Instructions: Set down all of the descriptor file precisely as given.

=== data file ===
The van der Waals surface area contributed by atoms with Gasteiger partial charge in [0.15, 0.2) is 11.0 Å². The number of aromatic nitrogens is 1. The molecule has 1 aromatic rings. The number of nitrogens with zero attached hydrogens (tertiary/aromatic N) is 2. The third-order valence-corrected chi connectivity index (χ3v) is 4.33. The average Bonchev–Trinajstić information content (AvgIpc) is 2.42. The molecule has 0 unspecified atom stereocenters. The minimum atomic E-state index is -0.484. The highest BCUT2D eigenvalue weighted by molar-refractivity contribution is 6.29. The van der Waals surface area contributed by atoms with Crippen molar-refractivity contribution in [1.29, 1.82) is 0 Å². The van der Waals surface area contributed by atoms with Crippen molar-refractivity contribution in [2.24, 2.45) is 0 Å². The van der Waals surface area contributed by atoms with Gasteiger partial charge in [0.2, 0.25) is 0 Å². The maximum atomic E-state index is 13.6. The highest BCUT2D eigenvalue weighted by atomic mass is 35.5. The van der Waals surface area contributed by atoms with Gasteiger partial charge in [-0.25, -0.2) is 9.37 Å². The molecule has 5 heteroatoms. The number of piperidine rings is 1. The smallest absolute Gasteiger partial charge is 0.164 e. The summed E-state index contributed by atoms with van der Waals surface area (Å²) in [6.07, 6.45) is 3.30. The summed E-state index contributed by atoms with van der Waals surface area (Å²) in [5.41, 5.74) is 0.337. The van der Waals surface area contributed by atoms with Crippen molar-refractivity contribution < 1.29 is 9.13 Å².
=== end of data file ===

The van der Waals surface area contributed by atoms with Gasteiger partial charge in [0.15, 0.2) is 11.0 Å². The number of aromatic nitrogens is 1. The molecule has 1 aromatic rings. The number of nitrogens with zero attached hydrogens (tertiary/aromatic N) is 2. The third-order valence-corrected chi connectivity index (χ3v) is 4.33. The average Bonchev–Trinajstić information content (AvgIpc) is 2.42. The molecule has 0 unspecified atom stereocenters. The minimum atomic E-state index is -0.484. The highest BCUT2D eigenvalue weighted by molar-refractivity contribution is 6.29. The van der Waals surface area contributed by atoms with Crippen molar-refractivity contribution in [1.29, 1.82) is 0 Å². The van der Waals surface area contributed by atoms with Crippen molar-refractivity contribution in [2.24, 2.45) is 0 Å². The van der Waals surface area contributed by atoms with Gasteiger partial charge in [0.2, 0.25) is 0 Å². The maximum atomic E-state index is 13.6. The highest BCUT2D eigenvalue weighted by atomic mass is 35.5. The van der Waals surface area contributed by atoms with Gasteiger partial charge in [-0.25, -0.2) is 9.37 Å². The molecule has 5 heteroatoms. The number of piperidine rings is 1. The smallest absolute Gasteiger partial charge is 0.164 e. The summed E-state index contributed by atoms with van der Waals surface area (Å²) in [6.07, 6.45) is 3.30. The summed E-state index contributed by atoms with van der Waals surface area (Å²) in [5.41, 5.74) is 0.337. The van der Waals surface area contributed by atoms with Crippen molar-refractivity contribution < 1.29 is 9.13 Å².